other commodities, the price which is barely 
sufficient to replace, together with its ordinary 
profits, the stock which must be employed in 
bringing them to market. At a coal mine for 
which the landlord can get no rent, but which 
he must either work himself or let it alone altogether
the price of coals must generally be 
nearly about this price
Rent, even where coals afford one, has generally 
a smaller share in their price than in 
that of most other parts of the rude produce 
of land. The rent of an estate above ground, 
commonly amounts to what is supposed to be 
a third of the gross produce; and it is generally 
a rent certain and independent of the occasional 
variations in the crop. In coal mines
a fifth of the gross produce is a very great 
rent, a tenth the common rent; and it is seldom 
a rent certain, but depends upon the occasional 
variations in the produce. These are 
so great, that in a country where thirty years 
purchase is considered as a moderate price for 
the property of a landed estate, ten years purchase 
is regarded as a good price for that of 
a coal mine
The value of a coal mine to the proprietor
frequently depends as much upon its situation 
as upon its fertility. That of a metallic mine 
depends more upon its fertility, and less upon 
its situation. The coarse, and still more the 
precious metals, when separated from the ore
are so valuable, that they can generally bear 
the expense of a very long land, and of the 
most distant sea carriage. Their market is 
not confined to the countries in the neighbourhood 
of the mine, but extends to the 
whole world. The copper of Japan makes 
an article of commerce in Europe; the iron 
of Spain in that of Chili and Peru. The silver 
of Peru finds its way, not only to Europe
but from Europe to China
The price of coals in Westmoreland or 
Shropshire can have little effect on their price 
at Newcastle; and their price in the Lionnois 
can have none at all. The productions of 
such distant coal mines can never be brought 
into competition with one another. But the 
productions of the most distant metallic mines 
frequently may, and in fact commonly are. 
The price, therefore, of the coarse, and still 
more that of the precious metals, at the most 
fertile mines in the world, must necessarily 
more or less affect their price at every other 
in it. The price of copper in Japan must 
have some influence upon its price at the copper 
mines in Europe. The price of silver in 
Peru, or the quantity either of labour or of 
other goods which it will purchase there, must 
have some influence on its price, not only at 
the silver mines of Europe, but at those of 
China. After the discovery of the mines of 
Peru, the silver mines of Europe were, the 
greater part of them, abandoned. The value 
of silver was so much reduced, that their produce 
could no longer pay the expense of 
working them, or replace, with a profit, the 
food, clothes, lodging, and other necessaries 
which were consumed in that operation. This 
was the case, too, with the mines of Cuba and 
St. Domingo, and even with the ancient mines 
of Peru, after the discovery of those of Potosi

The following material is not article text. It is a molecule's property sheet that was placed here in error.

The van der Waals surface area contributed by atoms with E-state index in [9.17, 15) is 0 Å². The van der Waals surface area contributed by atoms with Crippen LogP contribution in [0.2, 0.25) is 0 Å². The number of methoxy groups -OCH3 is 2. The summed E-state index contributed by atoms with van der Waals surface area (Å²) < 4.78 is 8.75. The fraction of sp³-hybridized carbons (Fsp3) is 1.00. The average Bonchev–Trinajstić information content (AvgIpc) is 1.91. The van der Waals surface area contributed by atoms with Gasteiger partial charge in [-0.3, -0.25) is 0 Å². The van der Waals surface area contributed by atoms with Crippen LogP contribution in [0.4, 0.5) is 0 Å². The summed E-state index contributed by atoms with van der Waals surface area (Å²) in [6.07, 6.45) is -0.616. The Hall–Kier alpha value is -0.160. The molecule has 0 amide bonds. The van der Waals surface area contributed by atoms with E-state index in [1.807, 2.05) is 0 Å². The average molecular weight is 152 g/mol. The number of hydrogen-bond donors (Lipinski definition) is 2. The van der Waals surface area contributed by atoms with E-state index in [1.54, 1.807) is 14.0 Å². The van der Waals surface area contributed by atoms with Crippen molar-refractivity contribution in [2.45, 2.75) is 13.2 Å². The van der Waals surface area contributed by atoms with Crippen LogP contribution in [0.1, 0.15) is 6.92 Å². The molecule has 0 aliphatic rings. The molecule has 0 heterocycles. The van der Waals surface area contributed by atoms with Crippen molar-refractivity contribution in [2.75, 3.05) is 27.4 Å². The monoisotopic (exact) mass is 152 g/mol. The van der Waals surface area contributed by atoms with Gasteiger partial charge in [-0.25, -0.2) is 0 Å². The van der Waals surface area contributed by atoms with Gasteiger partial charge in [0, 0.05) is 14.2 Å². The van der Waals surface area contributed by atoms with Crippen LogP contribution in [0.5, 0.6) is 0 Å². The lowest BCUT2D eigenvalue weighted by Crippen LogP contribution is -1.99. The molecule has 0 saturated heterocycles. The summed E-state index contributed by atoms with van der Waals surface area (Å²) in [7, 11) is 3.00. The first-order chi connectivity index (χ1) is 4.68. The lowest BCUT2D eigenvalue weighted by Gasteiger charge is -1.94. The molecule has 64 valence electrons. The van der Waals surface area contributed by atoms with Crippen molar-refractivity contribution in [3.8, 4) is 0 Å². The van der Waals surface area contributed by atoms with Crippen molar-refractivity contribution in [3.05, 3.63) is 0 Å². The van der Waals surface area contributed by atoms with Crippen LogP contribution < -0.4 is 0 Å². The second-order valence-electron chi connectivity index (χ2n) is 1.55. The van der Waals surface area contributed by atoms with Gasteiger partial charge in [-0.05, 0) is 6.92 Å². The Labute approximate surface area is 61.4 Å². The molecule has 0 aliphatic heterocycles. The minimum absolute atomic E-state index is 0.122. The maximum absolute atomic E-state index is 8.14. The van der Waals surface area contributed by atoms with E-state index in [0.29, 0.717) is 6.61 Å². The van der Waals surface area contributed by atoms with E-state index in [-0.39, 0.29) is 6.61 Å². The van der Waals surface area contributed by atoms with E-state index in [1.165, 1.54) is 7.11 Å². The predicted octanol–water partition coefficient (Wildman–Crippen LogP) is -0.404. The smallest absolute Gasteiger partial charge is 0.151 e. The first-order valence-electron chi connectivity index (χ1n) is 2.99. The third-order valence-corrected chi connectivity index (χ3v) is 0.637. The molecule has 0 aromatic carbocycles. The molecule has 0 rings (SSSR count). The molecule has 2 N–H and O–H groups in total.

The price of every metal, at every mine
therefore, being regulated in some measure 
by its price at the most fertile mine in the 
world that is actually wrought, it can, at the 
greater part of mines, do very little more than 
pay the expense of working, and can seldom 
afford a very high rent to the landlord. Rent 
accordingly, seems at the greater part of 
mines to have but a small share in the price 
of the coarse, and a still smaller in that of the 
precious metals. Labour and profit make up 
the greater part of both. 
A sixth part of the gross produce may be 
reckoned the average rent of the tin mines of 
Cornwall, the most fertile that are known in 
the world, as we are told by the Rev. Mr
Borlace, vice-warden of the stannaries. Some, 
he says, afford more, and some do not afford 
so much. A sixth part of the gross produce 
is the rent, too, of several very fertile lead 
mines in Scotland. 
In the silver mines of Peru, we are told by 
Frezier and Ulloa, the proprietor frequently 
exacts no other acknowledgment from the undertaker 
of the mine, but that he will grind 
the ore at his mill, paying him the ordinary 
multure or price of grinding. Till 1736, indeed, 
the tax of the king of Spain amounted 
to one fifth of the standard silver, which till 
then might be considered as the real rent of 
the greater part of the silver mines of Peru
the richest which have been known in the 
world. If there had been no tax, this fifth 
would naturally have belonged to the landlord
and many mines might have been 
wrought which could not then be wrought
because they could not afford this tax. The 
tax of the duke of Cornwall upon tin is supposed 
to amount to more than five per cent. 
or one twentieth part of the value; and whatever 
may be his proportion, it would naturally, 
too, belong to the proprietor of the mine
if tin was duty free. But if you add one 
twentieth to one sixth, you will find that the 
whole average rent of the tin mines of Cornwall, 
was to the whole average rent of the silver 
mines of Peru, as thirteen to twelve. But 
the silver mines of Peru are not now able to 
pay even this low rent; and the tax upon silver 
was, in 1736, reduced from one fifth to 
one tenth. Even this tax upon silver, too, 
gives more temptation to smuggling than the 
tax of one twentieth upon tin; and smuggling 
must be much easier in the precious 
than in the bulky commodity. The tax of 
the king of Spain, accordingly, is said to be 
very ill paid, and that of the duke of Cornwall 
very well. Rent, therefore, it is probable,